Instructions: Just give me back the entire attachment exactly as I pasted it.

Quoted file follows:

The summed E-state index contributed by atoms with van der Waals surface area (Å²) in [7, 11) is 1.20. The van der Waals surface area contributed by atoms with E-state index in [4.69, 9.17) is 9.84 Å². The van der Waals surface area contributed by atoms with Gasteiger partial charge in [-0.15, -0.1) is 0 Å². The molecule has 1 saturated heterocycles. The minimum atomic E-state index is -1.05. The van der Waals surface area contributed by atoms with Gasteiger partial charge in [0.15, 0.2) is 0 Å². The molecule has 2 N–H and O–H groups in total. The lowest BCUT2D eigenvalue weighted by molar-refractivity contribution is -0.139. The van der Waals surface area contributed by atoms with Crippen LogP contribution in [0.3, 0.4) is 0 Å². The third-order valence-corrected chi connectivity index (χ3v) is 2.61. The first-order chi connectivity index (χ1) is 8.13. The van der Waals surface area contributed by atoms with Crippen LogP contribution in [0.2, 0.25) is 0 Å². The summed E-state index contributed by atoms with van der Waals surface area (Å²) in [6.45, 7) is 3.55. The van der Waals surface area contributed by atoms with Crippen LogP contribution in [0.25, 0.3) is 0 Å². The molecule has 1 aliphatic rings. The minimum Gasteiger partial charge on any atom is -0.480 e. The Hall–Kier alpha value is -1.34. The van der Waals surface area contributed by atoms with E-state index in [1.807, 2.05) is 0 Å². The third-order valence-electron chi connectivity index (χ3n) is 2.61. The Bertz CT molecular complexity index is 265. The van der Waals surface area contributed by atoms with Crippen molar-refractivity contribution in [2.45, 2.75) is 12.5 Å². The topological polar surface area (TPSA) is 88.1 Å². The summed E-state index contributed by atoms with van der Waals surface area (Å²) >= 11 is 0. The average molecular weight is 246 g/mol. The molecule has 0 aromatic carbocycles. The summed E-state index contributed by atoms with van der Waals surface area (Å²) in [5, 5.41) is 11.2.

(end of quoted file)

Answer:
The summed E-state index contributed by atoms with van der Waals surface area (Å²) in [7, 11) is 1.20. The van der Waals surface area contributed by atoms with E-state index in [4.69, 9.17) is 9.84 Å². The van der Waals surface area contributed by atoms with Gasteiger partial charge in [-0.15, -0.1) is 0 Å². The molecule has 1 saturated heterocycles. The minimum atomic E-state index is -1.05. The van der Waals surface area contributed by atoms with Gasteiger partial charge in [0.15, 0.2) is 0 Å². The molecule has 2 N–H and O–H groups in total. The lowest BCUT2D eigenvalue weighted by molar-refractivity contribution is -0.139. The van der Waals surface area contributed by atoms with Crippen LogP contribution in [0.3, 0.4) is 0 Å². The third-order valence-corrected chi connectivity index (χ3v) is 2.61. The first-order chi connectivity index (χ1) is 8.13. The van der Waals surface area contributed by atoms with Crippen LogP contribution in [0.2, 0.25) is 0 Å². The summed E-state index contributed by atoms with van der Waals surface area (Å²) in [6.45, 7) is 3.55. The van der Waals surface area contributed by atoms with Crippen LogP contribution in [0.25, 0.3) is 0 Å². The molecule has 1 aliphatic rings. The minimum Gasteiger partial charge on any atom is -0.480 e. The Hall–Kier alpha value is -1.34. The van der Waals surface area contributed by atoms with E-state index in [1.807, 2.05) is 0 Å². The third-order valence-electron chi connectivity index (χ3n) is 2.61. The Bertz CT molecular complexity index is 265. The van der Waals surface area contributed by atoms with Crippen molar-refractivity contribution in [2.45, 2.75) is 12.5 Å². The topological polar surface area (TPSA) is 88.1 Å². The summed E-state index contributed by atoms with van der Waals surface area (Å²) >= 11 is 0. The average molecular weight is 246 g/mol. The molecule has 0 aromatic carbocycles. The summed E-state index contributed by atoms with van der Waals surface area (Å²) in [5, 5.41) is 11.2.